Friday, September 30, 2005



The idea of 'right livelihood' is an ancient one. It embodies the principle that each person should follow an honest occupation which fully respects other people and the natural world. It means being responsible for the consequences of our actions and taking only a fair share of the earth's resources. This is a very fundamental teaching of the Buddha and encompasses one of the eight fold paths we are discovering.

In every generation, there are groups of people and individuals around the globe who valiantly uphold these principles of right livelihood. They should be the stars in our human cosmos, but their work often entails personal sacrifice, being opposed by powerful forces around them. They are however, the true heroes of our planet!

The Right Livelihood Award was established in 1980 to honour and support such people. It has become widely known as the 'Alternative Nobel Prize' and there are now over 100 laureates from 48 countries.

This Award exists to strengthen the positive social forces that its recipients represent and to provide the support and inspiration needed to make them a model for the future. It has been said that if the Nobel Prizes reflected world concerns of the 20th century, the Right Livelihood Award should reflect those of the 21st.

2005 Right Livelihood Awards

The 2005 Right Livelihood Awards honour pioneers for justice, fair trade and cultural renewal

The 2005 Honorary Right Livelihood Award goes to one of Mexico's greatest living artists and community philanthropists, Franscisco Toledo.

The SEK 2 million Award is shared by Maude Barlow and Tony Clarke from Canada, Irene Fernandez from Malaysia, and the organisation First People of the Kalahari, and its founder Roy Sesana, from Botswana.

The Jury's citations in respect of the 2005 Right Livelihood Awards are as follows:

Francisco Toledo (Mexico) - "... for devoting himself and his art to the protection, enhancement and renewal of the architectural and cultural heritage, natural environment and community life of his native Oaxaca."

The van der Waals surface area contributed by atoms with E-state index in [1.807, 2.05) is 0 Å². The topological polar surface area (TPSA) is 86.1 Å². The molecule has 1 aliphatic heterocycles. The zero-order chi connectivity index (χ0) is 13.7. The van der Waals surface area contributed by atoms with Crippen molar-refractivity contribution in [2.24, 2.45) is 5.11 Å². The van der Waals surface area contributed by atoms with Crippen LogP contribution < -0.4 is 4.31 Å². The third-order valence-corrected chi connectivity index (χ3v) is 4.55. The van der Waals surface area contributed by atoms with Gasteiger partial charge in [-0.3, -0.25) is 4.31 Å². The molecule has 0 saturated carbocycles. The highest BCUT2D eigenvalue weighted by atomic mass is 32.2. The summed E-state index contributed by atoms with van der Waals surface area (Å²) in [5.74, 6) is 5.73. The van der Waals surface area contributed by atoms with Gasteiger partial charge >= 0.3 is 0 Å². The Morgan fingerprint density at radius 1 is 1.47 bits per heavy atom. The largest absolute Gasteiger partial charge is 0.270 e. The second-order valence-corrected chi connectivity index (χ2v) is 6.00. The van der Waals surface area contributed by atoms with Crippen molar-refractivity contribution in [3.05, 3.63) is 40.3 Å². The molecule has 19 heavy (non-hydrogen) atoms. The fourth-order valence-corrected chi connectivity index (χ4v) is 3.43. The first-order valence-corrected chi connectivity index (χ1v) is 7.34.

Maude Barlow and Tony Clarke (Canada) - "... for their exemplary and longstanding worldwide work for trade justice and the recognition of the fundamental human right to water."

Irene Fernandez (Malaysia) - "... for her outstanding and courageous work to stop violence against women and abuses of migrant and poor workers."

The organization First People of the Kalahari, and its founder Roy Sesana (Botswana) - "... for resolute resistance against eviction from their ancestral lands, and for upholding the right to their traditional way of life."

Founded in 1980 the Right Livelihood awards are presented annually in the Swedish Parliament and are often referred to as “Alternative Nobel Prizes”.

They were introduced “to honour and support those offering practical and exemplary answers to the most urgent challenges facing us today”.

Jakob von Uexkull, a Swedish-German philatelic expert, sold his valuable postage stamps to provide the original endowment. Alfred Nobel wanted to honour those whose work “brought the greatest benefit to humanity”. Von Uexkull felt that the Nobel prizes today ignore much work and knowledge vital for our world and future.

A press conference with the recipients will be held in Stockholm on Wednesday, December 7th. The award presentation ceremony in the Swedish Parliament will be held on December 9th.

There were 77 candidates from 39 countries on the confidential list of nominations this year: 4 from Africa, 4 from the Arab world, 20 from Asia, 1 from Australia, 26 from Europe, 12 from Latin America and 10 from North America.


Buddha says; "Better than a hundred years lived in idleness and in weakness is a single day of life lived with courage and powerful striving".


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